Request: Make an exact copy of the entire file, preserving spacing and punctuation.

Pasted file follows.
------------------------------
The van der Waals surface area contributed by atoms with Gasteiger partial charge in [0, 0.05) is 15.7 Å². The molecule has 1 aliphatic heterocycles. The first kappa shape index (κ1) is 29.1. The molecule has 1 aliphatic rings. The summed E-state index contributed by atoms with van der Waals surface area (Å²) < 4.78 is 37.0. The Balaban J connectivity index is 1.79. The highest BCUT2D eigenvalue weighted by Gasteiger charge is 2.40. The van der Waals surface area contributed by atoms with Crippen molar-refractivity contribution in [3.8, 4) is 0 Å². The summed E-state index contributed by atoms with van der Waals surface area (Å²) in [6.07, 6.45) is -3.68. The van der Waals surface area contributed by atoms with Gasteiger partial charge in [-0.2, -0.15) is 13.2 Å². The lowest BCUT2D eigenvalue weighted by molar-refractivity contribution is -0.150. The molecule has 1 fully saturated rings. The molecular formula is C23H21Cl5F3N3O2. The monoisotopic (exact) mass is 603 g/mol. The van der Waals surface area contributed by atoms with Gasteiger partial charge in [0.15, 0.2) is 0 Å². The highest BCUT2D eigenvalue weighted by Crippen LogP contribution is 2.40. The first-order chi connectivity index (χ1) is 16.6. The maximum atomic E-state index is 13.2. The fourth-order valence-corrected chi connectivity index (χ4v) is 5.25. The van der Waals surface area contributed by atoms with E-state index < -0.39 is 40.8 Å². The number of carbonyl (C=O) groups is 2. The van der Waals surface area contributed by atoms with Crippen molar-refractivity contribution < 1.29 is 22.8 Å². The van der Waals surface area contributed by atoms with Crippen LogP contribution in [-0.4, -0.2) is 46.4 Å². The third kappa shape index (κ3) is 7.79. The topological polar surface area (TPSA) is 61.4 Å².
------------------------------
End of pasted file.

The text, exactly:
The van der Waals surface area contributed by atoms with Gasteiger partial charge in [0, 0.05) is 15.7 Å². The molecule has 1 aliphatic heterocycles. The first kappa shape index (κ1) is 29.1. The molecule has 1 aliphatic rings. The summed E-state index contributed by atoms with van der Waals surface area (Å²) < 4.78 is 37.0. The Balaban J connectivity index is 1.79. The highest BCUT2D eigenvalue weighted by Gasteiger charge is 2.40. The van der Waals surface area contributed by atoms with Crippen molar-refractivity contribution in [3.8, 4) is 0 Å². The summed E-state index contributed by atoms with van der Waals surface area (Å²) in [6.07, 6.45) is -3.68. The van der Waals surface area contributed by atoms with Gasteiger partial charge in [-0.2, -0.15) is 13.2 Å². The lowest BCUT2D eigenvalue weighted by molar-refractivity contribution is -0.150. The molecule has 1 fully saturated rings. The molecular formula is C23H21Cl5F3N3O2. The monoisotopic (exact) mass is 603 g/mol. The van der Waals surface area contributed by atoms with Gasteiger partial charge in [0.15, 0.2) is 0 Å². The highest BCUT2D eigenvalue weighted by Crippen LogP contribution is 2.40. The first-order chi connectivity index (χ1) is 16.6. The maximum atomic E-state index is 13.2. The fourth-order valence-corrected chi connectivity index (χ4v) is 5.25. The van der Waals surface area contributed by atoms with E-state index < -0.39 is 40.8 Å². The number of carbonyl (C=O) groups is 2. The van der Waals surface area contributed by atoms with Crippen molar-refractivity contribution < 1.29 is 22.8 Å². The van der Waals surface area contributed by atoms with Crippen LogP contribution in [-0.4, -0.2) is 46.4 Å². The third kappa shape index (κ3) is 7.79. The topological polar surface area (TPSA) is 61.4 Å².